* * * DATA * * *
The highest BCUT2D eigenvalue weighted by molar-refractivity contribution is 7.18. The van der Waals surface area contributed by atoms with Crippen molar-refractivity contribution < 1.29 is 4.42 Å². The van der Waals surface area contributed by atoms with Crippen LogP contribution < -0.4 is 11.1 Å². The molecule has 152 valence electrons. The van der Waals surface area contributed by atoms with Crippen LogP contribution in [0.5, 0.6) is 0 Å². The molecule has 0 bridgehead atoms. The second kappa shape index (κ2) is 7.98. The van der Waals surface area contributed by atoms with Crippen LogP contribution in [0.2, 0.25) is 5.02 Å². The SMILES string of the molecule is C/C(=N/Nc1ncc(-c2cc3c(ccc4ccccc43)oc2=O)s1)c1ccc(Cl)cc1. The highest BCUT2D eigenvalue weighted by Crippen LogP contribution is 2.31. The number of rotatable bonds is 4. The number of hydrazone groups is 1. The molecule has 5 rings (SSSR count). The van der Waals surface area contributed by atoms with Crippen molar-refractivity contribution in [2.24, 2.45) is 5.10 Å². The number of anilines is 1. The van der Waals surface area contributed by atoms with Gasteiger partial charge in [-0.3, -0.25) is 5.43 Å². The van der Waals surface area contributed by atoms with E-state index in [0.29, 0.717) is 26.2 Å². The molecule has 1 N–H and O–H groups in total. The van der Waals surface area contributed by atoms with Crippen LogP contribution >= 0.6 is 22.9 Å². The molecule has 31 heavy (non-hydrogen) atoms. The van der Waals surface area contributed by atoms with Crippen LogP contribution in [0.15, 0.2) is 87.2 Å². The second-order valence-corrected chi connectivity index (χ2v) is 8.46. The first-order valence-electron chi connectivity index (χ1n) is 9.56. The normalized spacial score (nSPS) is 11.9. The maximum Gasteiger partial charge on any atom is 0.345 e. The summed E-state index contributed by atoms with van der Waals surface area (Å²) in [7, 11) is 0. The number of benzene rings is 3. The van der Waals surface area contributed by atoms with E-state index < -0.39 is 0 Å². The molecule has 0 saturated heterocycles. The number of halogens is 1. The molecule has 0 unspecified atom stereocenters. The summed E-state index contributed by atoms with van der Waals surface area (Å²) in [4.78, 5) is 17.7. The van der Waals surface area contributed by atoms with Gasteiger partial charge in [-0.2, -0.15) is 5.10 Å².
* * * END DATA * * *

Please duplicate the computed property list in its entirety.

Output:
The highest BCUT2D eigenvalue weighted by molar-refractivity contribution is 7.18. The van der Waals surface area contributed by atoms with Crippen molar-refractivity contribution < 1.29 is 4.42 Å². The van der Waals surface area contributed by atoms with Crippen LogP contribution < -0.4 is 11.1 Å². The molecule has 152 valence electrons. The van der Waals surface area contributed by atoms with Crippen LogP contribution in [0.5, 0.6) is 0 Å². The molecule has 0 bridgehead atoms. The second kappa shape index (κ2) is 7.98. The van der Waals surface area contributed by atoms with Crippen LogP contribution in [0.2, 0.25) is 5.02 Å². The SMILES string of the molecule is C/C(=N/Nc1ncc(-c2cc3c(ccc4ccccc43)oc2=O)s1)c1ccc(Cl)cc1. The highest BCUT2D eigenvalue weighted by Crippen LogP contribution is 2.31. The number of rotatable bonds is 4. The number of hydrazone groups is 1. The molecule has 5 rings (SSSR count). The van der Waals surface area contributed by atoms with Crippen molar-refractivity contribution in [2.24, 2.45) is 5.10 Å². The number of anilines is 1. The van der Waals surface area contributed by atoms with Gasteiger partial charge in [-0.3, -0.25) is 5.43 Å². The van der Waals surface area contributed by atoms with E-state index in [0.29, 0.717) is 26.2 Å². The molecule has 1 N–H and O–H groups in total. The van der Waals surface area contributed by atoms with Crippen LogP contribution >= 0.6 is 22.9 Å². The molecule has 31 heavy (non-hydrogen) atoms. The van der Waals surface area contributed by atoms with Crippen LogP contribution in [0.15, 0.2) is 87.2 Å². The second-order valence-corrected chi connectivity index (χ2v) is 8.46. The first-order valence-electron chi connectivity index (χ1n) is 9.56. The normalized spacial score (nSPS) is 11.9. The maximum Gasteiger partial charge on any atom is 0.345 e. The summed E-state index contributed by atoms with van der Waals surface area (Å²) in [7, 11) is 0. The number of benzene rings is 3. The van der Waals surface area contributed by atoms with E-state index < -0.39 is 0 Å². The molecule has 0 saturated heterocycles. The number of halogens is 1. The molecule has 0 unspecified atom stereocenters. The summed E-state index contributed by atoms with van der Waals surface area (Å²) in [4.78, 5) is 17.7. The van der Waals surface area contributed by atoms with Gasteiger partial charge in [-0.2, -0.15) is 5.10 Å².